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I hate admitting it, but I used to be a stoplight Facebook checker. We all pretend we are above that type of behavior, but I was a world-class driving texter, FB checker, tweet sender, etc… I was even better at making sure no cops would ever see me do it.

Chances are, you probably do it too. Maybe even right now you are reading this at a stoplight. AHHHHH. Caught ya.

Most of the time I am phone-less. Shoeless too, for that matter…but let’s stick with the phone. In the States I was attached to that thing at the hip. It kinda controlled my life and I let it. Siri told me when to be somewhere with a friendly ding, reminded me to floss my teeth and ensured I was never lost. Basically – I was sunk without her and Siri was the boss of me.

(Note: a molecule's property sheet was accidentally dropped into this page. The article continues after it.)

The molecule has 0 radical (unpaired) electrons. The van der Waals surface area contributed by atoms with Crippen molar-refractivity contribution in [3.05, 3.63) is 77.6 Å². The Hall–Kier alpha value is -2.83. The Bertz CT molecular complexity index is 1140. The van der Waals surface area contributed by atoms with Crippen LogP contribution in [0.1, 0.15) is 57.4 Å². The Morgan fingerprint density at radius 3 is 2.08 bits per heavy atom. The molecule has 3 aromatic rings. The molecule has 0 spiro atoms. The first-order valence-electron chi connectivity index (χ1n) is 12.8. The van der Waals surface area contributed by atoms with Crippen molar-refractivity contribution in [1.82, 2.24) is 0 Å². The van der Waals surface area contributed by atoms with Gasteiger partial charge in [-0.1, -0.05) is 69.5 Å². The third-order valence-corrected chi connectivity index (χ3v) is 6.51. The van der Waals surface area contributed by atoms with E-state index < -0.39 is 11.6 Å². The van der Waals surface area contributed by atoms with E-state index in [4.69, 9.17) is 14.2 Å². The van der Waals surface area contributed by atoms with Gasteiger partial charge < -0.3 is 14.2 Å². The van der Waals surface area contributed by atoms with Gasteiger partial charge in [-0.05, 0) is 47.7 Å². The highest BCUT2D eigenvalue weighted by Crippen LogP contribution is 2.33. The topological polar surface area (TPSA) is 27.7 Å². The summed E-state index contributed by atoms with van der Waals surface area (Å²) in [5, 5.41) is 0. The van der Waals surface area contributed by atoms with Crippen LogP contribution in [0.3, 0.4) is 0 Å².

Even when I was trying to be “present” with friends or family and would consciously silence or hide the phone at the bottom of my purse I was still twitchy and always aware of where the phone was, who might have called or commented or liked or tweeted. Looking back, it was kind of disgusting. I want to go back and re-do many dinners where my phone was slyly hiding under my thigh so I could still feel connected. Who the heck did I think was going to call me? The Pope? So dumb.

Fast forward to the Bahamas and I honest-to-God can’t find the darn thing most of the time. You can blame the lack of pictures on my inability to locate or carry my phone. It maybe gets charged every other day and most of the time sits in the red zone, which was unheard of in Atlanta life.

I never dream of carrying it to dinner – who would call me? And why would I leave a current conversation to answer? Boat life has taught me to actually be present, not just talk about wanting to be present.

Happy to miss out on phone life and see this version of real life

Happy to miss out on phone life and see this version of real life


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